Be each other’s keeper on roads this Christmas

Kenyan roads should not be killing fields

In Summary

• Traffic police must be diligent and not let bribes be their sole motivation for being on the road.

• Passengers should speak out loudly when drivers break rules and not tell us stories after an accident

The festive season is here and many Kenyans and others will be travelling around the country.

Since road transport is the most affordable and readily available,  it poses the highest risk exposure during this season.

Public Service Vehicle operators are already salivating at the prospects of huge financial opportunities offered by Christmas travels.


This is the time we expect the traffic police and the National Transport and Safety Authority to be extra vigilant to minimise death on our roads.

Police should not let that overloaded bus proceed just for a Sh100 bribe. Private motorists must not be allowed to carry paying passengers as their insurance cover does not allow this.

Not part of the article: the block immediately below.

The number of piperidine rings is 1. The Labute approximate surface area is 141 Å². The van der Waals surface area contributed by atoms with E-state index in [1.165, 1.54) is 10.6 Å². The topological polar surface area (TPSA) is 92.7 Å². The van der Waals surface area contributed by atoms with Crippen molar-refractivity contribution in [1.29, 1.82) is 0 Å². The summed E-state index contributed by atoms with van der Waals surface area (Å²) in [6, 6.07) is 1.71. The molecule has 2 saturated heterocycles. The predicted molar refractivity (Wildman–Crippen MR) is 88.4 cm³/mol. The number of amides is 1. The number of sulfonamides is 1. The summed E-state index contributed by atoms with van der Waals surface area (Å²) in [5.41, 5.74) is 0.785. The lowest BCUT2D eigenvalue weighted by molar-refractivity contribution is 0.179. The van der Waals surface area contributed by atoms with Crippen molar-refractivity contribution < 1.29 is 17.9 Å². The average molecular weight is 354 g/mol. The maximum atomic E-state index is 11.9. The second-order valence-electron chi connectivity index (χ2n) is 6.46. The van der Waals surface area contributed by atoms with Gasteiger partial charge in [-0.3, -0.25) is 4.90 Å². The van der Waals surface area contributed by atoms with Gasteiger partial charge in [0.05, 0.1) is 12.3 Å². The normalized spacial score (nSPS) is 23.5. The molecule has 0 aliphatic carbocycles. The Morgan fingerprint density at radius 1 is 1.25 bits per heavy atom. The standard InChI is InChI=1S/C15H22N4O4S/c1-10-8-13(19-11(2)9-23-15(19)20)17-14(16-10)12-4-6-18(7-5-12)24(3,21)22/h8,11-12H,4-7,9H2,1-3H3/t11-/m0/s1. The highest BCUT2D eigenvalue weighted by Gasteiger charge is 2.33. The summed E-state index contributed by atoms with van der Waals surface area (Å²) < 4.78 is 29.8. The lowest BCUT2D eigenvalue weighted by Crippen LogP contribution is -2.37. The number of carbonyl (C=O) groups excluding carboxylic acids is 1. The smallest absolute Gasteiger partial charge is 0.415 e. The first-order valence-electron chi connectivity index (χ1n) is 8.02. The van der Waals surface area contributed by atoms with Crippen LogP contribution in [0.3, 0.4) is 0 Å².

NTSA should carry out impromptu random inspections at bus termini to determine the roadworthiness of PSV vehicles.

Passengers, on the other hand, must speak out when that bus driver is hurtling down the escarpment faster than a Ferrari.

Courtesy and observance of traffic rules do not make you a lesser driver.

We should not be reactive but instead be proactive to deal with unroadworthy vehicles, drunk driving, overloading and speeding.

Let's all strive to reach our destinations in one piece and not add to the road carnage statistics.


Quote of the Day:

“Take care of your life and the Lord will take care of your death.”



George Whitefield

The English-born Methodist leader and preacher was born on December 16, 1714